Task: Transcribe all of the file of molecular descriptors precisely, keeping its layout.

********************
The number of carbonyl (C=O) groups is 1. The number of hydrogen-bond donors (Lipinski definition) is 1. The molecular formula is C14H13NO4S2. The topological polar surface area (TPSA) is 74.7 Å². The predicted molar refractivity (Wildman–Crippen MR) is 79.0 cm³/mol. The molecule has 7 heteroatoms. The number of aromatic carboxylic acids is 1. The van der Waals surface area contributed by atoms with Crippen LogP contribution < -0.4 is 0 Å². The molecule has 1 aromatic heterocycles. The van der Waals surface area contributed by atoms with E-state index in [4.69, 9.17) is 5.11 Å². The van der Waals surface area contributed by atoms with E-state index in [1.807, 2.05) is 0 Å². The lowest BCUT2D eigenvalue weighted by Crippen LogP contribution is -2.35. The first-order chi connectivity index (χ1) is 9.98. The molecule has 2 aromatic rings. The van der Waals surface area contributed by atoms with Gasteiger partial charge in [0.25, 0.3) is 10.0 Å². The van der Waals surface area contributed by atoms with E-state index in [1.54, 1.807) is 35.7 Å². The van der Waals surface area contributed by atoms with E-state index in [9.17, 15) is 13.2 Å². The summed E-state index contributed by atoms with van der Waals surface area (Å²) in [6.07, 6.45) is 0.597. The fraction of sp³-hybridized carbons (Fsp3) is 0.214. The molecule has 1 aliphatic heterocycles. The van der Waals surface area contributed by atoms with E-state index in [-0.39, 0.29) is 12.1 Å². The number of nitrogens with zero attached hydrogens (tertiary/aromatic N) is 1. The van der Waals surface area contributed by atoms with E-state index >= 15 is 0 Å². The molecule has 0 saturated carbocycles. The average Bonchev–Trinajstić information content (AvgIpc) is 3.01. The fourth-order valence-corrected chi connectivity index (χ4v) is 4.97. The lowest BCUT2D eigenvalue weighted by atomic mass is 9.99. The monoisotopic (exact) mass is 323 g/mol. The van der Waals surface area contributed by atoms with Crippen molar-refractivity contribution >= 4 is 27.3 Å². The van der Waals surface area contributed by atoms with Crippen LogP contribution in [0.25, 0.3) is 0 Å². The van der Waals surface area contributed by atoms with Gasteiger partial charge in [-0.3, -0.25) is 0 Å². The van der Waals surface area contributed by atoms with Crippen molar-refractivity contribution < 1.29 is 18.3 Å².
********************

The number of carbonyl (C=O) groups is 1. The number of hydrogen-bond donors (Lipinski definition) is 1. The molecular formula is C14H13NO4S2. The topological polar surface area (TPSA) is 74.7 Å². The predicted molar refractivity (Wildman–Crippen MR) is 79.0 cm³/mol. The molecule has 7 heteroatoms. The number of aromatic carboxylic acids is 1. The van der Waals surface area contributed by atoms with Crippen LogP contribution < -0.4 is 0 Å². The molecule has 1 aromatic heterocycles. The van der Waals surface area contributed by atoms with E-state index in [4.69, 9.17) is 5.11 Å². The van der Waals surface area contributed by atoms with E-state index in [1.807, 2.05) is 0 Å². The lowest BCUT2D eigenvalue weighted by Crippen LogP contribution is -2.35. The first-order chi connectivity index (χ1) is 9.98. The molecule has 2 aromatic rings. The van der Waals surface area contributed by atoms with Gasteiger partial charge in [0.25, 0.3) is 10.0 Å². The van der Waals surface area contributed by atoms with E-state index in [1.54, 1.807) is 35.7 Å². The van der Waals surface area contributed by atoms with E-state index in [9.17, 15) is 13.2 Å². The summed E-state index contributed by atoms with van der Waals surface area (Å²) in [6.07, 6.45) is 0.597. The fraction of sp³-hybridized carbons (Fsp3) is 0.214. The molecule has 1 aliphatic heterocycles. The van der Waals surface area contributed by atoms with E-state index in [-0.39, 0.29) is 12.1 Å². The number of nitrogens with zero attached hydrogens (tertiary/aromatic N) is 1. The van der Waals surface area contributed by atoms with E-state index >= 15 is 0 Å². The molecule has 0 saturated carbocycles. The average Bonchev–Trinajstić information content (AvgIpc) is 3.01. The fourth-order valence-corrected chi connectivity index (χ4v) is 4.97. The lowest BCUT2D eigenvalue weighted by atomic mass is 9.99. The monoisotopic (exact) mass is 323 g/mol. The van der Waals surface area contributed by atoms with Crippen molar-refractivity contribution >= 4 is 27.3 Å². The van der Waals surface area contributed by atoms with Crippen LogP contribution in [0.25, 0.3) is 0 Å². The van der Waals surface area contributed by atoms with Gasteiger partial charge in [-0.3, -0.25) is 0 Å². The van der Waals surface area contributed by atoms with Crippen molar-refractivity contribution < 1.29 is 18.3 Å².